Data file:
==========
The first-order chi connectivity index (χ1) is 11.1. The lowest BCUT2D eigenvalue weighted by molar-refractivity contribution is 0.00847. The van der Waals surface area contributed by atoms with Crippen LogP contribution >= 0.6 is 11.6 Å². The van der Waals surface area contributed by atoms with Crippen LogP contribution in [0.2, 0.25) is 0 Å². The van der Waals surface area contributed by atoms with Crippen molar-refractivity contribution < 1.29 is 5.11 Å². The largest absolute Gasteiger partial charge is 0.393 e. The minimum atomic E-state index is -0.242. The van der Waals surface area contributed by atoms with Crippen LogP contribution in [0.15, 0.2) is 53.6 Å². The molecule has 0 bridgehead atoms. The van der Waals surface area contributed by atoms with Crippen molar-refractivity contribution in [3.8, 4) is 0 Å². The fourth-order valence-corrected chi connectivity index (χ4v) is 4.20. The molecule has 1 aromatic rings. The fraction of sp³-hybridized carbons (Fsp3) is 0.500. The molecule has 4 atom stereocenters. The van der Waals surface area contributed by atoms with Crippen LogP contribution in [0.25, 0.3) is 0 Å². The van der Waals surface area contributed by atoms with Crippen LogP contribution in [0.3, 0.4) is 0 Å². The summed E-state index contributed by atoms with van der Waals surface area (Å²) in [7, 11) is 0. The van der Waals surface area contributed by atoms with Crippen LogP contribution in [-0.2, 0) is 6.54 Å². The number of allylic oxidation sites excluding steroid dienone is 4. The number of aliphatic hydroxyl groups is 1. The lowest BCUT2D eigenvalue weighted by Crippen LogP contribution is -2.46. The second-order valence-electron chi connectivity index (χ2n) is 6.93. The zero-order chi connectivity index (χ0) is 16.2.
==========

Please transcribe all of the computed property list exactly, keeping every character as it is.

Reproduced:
The first-order chi connectivity index (χ1) is 11.1. The lowest BCUT2D eigenvalue weighted by molar-refractivity contribution is 0.00847. The van der Waals surface area contributed by atoms with Crippen LogP contribution >= 0.6 is 11.6 Å². The van der Waals surface area contributed by atoms with Crippen LogP contribution in [0.2, 0.25) is 0 Å². The van der Waals surface area contributed by atoms with Crippen molar-refractivity contribution < 1.29 is 5.11 Å². The largest absolute Gasteiger partial charge is 0.393 e. The minimum atomic E-state index is -0.242. The van der Waals surface area contributed by atoms with Crippen LogP contribution in [0.15, 0.2) is 53.6 Å². The molecule has 0 bridgehead atoms. The van der Waals surface area contributed by atoms with Crippen molar-refractivity contribution in [3.8, 4) is 0 Å². The fourth-order valence-corrected chi connectivity index (χ4v) is 4.20. The molecule has 1 aromatic rings. The fraction of sp³-hybridized carbons (Fsp3) is 0.500. The molecule has 4 atom stereocenters. The van der Waals surface area contributed by atoms with Crippen LogP contribution in [0.25, 0.3) is 0 Å². The van der Waals surface area contributed by atoms with Crippen LogP contribution in [0.3, 0.4) is 0 Å². The summed E-state index contributed by atoms with van der Waals surface area (Å²) in [7, 11) is 0. The van der Waals surface area contributed by atoms with Crippen LogP contribution in [-0.2, 0) is 6.54 Å². The number of allylic oxidation sites excluding steroid dienone is 4. The number of aliphatic hydroxyl groups is 1. The lowest BCUT2D eigenvalue weighted by Crippen LogP contribution is -2.46. The second-order valence-electron chi connectivity index (χ2n) is 6.93. The zero-order chi connectivity index (χ0) is 16.2.